Photo of La Jolla Shores Beach on Wednesday shows an unusually wide expanse of sand. Courtesy Scripps Institution of Oceanograpy

A winter with few storms has left San Diego with the widest beaches in a decade — in some cases as much as 50 feet wider — the Scripps Institution of Oceanography reported Tuesday.

Scripps said beaches are 33 to 50 feet wider than after an average winter, and up to 80 feet wider than in early 2010 during the last El Niño winter storms.

“Cardiff, Solana Beach, and Imperial Beach are wide at least partially because they were nourished with sand in fall 2012, but Torrey Pines was not nourished recently, and the winter beach there is the widest in 10 years,” said Scripps oceanographer Robert Guza, the beach survey project leader.

Scripps researchers measured the beach width using readings from GPS units mounted on Jet Skis and all-terrain vehicles.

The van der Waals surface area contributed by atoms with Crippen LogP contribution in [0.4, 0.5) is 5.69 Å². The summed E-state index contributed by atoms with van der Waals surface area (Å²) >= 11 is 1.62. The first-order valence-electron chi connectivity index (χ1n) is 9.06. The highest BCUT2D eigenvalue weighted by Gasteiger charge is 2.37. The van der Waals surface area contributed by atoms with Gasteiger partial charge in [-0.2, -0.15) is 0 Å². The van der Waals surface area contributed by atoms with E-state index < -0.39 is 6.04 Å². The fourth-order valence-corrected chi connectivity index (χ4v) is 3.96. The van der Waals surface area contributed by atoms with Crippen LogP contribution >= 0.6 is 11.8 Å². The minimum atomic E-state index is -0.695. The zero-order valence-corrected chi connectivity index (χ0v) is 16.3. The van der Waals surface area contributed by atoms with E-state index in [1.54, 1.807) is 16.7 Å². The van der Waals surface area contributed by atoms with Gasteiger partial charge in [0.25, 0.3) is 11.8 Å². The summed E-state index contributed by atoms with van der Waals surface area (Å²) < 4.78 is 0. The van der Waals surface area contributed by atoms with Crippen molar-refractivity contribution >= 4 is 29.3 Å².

High and steep winter waves move sand from near the waterline to an offshore sandbar, narrowing the beach available for recreational use. Gentler summer swell pushes sand back upslope and widens the beach.

This winter, which officially ends on March 20, has been unusually mild with fewer, less intense storms.

“Wave heights at the Scripps Torrey Pines offshore buoy never exceeded three meters (10 feet) and only topped two meters (seven feet) for about 40 hours, compared with 190 hours in an average winter,” said Scripps graduate student and survey member Sean Crosby. “The few high waves that did occur coincided with lower-range neap tides, minimizing shoreline erosion.”

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